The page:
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More Pointers - IV


The following topics are covered in this section:


Pointers to Functions

You can even create pointers that point to functions. The primary use of such pointers is to pass functions as arguments to another function. You have to be very careful while declaring pointers to functions. Take note of the position of the parentheses:

return-data (*pointer-name) (arguments);

We’ll write a simple program to add two numbers. For this purpose we shall define a function called sum( ). This function sum ( ), will be passed to another function called func( ) which will simply call the sum ( ) function.

#include <iostream.h>
int sum(int a, int b)
{
return (a+b);
}

void func(int d, int e, int (*p1)(int,int))
{
cout<<"The result is : "<<(*p1)(d,e);
}

int main( )
{
int (*p)(int,int);
p=sum;
func(5,6,p);
return 0;
}

The output is:

The result is : 11

Though the program is simple a few statements might appear confusing. The statement

int (*p) (int,int);

declares a pointer to a function that has a return value of integer and takes two arguments of type integer.

sum( ) is a function with return data type of integer and also with two arguments of type integer. Hence the pointer ‘p’ can point to the function sum ( ). Thus we assign the address of the function sum ( ) to ‘p’:

p = sum;

We’ve also defined another function called as ‘func ( )’ which takes two integer arguments and a third argument which is a pointer to a function. The idea is to pass the function sum ( ) to the function ‘func( )’ and call the sum ( ) function from func ( ).

func(5,6,p);

will call the func ( ) function and it will pass pointer ‘p’ to func ( ). Remember that p is a pointer to sum ( ). Hence in reality we are actually passing a function as argument to another function.

Let’s expand the program one step further by creating another function called product( ) which will return the product of the two arguments.

#include <iostream.h>
int sum(int a, int b)
{
        return (a+b);
}

int product(int x,int y)
{
        return (x*y);
}

void func(int d, int e, int (*p1)(int,int))
{
        cout<<endl<<"The result is : "<<(*p1)(d,e);
}

int main( )
{
        int (*p)(int,int);
        p=sum;
        func(5,6,p);
        p=product;
        func(5,6,p);
        return 0;
}

The output is:

The result is : 11

The result is : 30

The program is very similar to the previous one. I just wanted to illustrate that you can pass any function to func ( ) as long as it has a return type of integer and it has two integer arguments.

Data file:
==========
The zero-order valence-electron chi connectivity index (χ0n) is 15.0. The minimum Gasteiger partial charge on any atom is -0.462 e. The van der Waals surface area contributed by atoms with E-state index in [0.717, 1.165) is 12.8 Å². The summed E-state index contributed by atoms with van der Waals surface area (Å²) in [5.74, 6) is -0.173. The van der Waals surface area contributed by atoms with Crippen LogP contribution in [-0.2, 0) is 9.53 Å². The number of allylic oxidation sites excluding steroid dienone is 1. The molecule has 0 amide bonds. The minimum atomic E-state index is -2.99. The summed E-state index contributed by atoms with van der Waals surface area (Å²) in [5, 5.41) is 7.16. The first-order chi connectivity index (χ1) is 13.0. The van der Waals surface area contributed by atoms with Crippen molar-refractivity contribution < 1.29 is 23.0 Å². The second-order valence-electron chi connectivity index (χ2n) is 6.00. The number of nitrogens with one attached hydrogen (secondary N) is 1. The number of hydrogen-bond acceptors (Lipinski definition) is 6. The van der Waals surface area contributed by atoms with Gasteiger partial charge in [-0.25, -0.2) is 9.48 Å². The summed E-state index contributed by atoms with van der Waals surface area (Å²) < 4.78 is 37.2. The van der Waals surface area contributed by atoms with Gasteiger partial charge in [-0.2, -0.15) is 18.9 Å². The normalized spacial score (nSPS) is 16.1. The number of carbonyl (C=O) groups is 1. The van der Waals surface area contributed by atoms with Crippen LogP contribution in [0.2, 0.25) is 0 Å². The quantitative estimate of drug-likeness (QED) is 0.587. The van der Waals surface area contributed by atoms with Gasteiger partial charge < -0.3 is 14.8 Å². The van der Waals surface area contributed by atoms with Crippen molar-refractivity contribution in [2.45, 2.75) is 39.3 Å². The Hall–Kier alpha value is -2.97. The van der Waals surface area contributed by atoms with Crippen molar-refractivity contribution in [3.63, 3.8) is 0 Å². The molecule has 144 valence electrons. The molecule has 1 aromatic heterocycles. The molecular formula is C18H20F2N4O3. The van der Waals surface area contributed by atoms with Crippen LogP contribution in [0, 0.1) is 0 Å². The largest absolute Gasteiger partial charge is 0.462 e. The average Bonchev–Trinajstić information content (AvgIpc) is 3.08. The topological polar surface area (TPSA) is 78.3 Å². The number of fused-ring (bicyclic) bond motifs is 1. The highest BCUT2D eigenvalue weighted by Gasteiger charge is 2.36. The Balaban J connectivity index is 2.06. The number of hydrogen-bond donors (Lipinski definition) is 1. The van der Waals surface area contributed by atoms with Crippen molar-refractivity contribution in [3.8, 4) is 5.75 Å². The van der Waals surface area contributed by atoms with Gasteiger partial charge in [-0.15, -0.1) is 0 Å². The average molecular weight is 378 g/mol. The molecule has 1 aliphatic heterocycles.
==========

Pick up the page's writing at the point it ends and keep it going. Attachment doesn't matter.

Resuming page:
Practical use: You might be wondering why we’d need to pass functions as arguments to other functions. There are instances when you might create generic functions, which the user can tailor to suit his/her needs. For example: Signal handling functions usually contain a function as one of their arguments. These functions are used in a program to react to certain external events- for example if the user presses CONTROL+C keys, the default action is for the program to terminate. But you might write a program in which you want to print “YOU CAN’T TERMINATE THIS PROGRAM” every time the user presses CONTROL+C. To perform this there are standard signal handling functions. These functions generally take the following 2 arguments:

1.)    The signal for which you want your program to react (CONTROL+C is just one of the possible signals your program might receive).

2.)    The function which has to be performed when your program receives that signal.

The function might be something like:

            int sighandler (int sig, pointer-to-function);

All the user needs to do is decide what signal he wants to handle and then decide on the function he wants to perform in case that signal is received (there’s no need to rewrite the entire signal handling function for his application; which would be time consuming. Programming is all about reusing code rather than rewriting). Can you think of any other simpler way in which a generic function like sighandler can be created?


Pointer Declarations

Pointer declarations are a bit confusing. Read through the various declarations described below to clear your doubts:

Declaration What it means
int *p;  pointer to an integer
void p(char *str); function that accepts a pointer to a character
int (*p)(char *str);  pointer to a function that accepts pointer to character as argument and returns an integer.
int *p(char *str); p is a function that accepts pointer to character as argument and returns a pointer to integer.
int *p[5];  p is an array of pointers to integers
int (*p)[5]; p is pointer to an integer array of 5 elements
void (*p)(char (*str)[] ); pointer to function that accepts pointer to character array

The list can be made more complicated but this should be sufficient to understand how pointers are generally declared. A couple of declarations are pretty interesting: 

int *p[5];                                  -           p is an array of pointers to integers 

int (*p)[5];                                -           p is pointer to an integer array of 5 elements 

The subscript operator has a higher precedence over * in the above declaration. So if we say:

            int *p[5];

the compiler will create an array of pointers. To forcefully evaluate *p first, we use the parentheses and declare:

            int (*p)[5];

Now the compiler considers ‘p’ as a pointer and so this means that ‘p’ is a pointer to an array of integers.


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Copyright © 2004 Sethu Subramanian All rights reserved.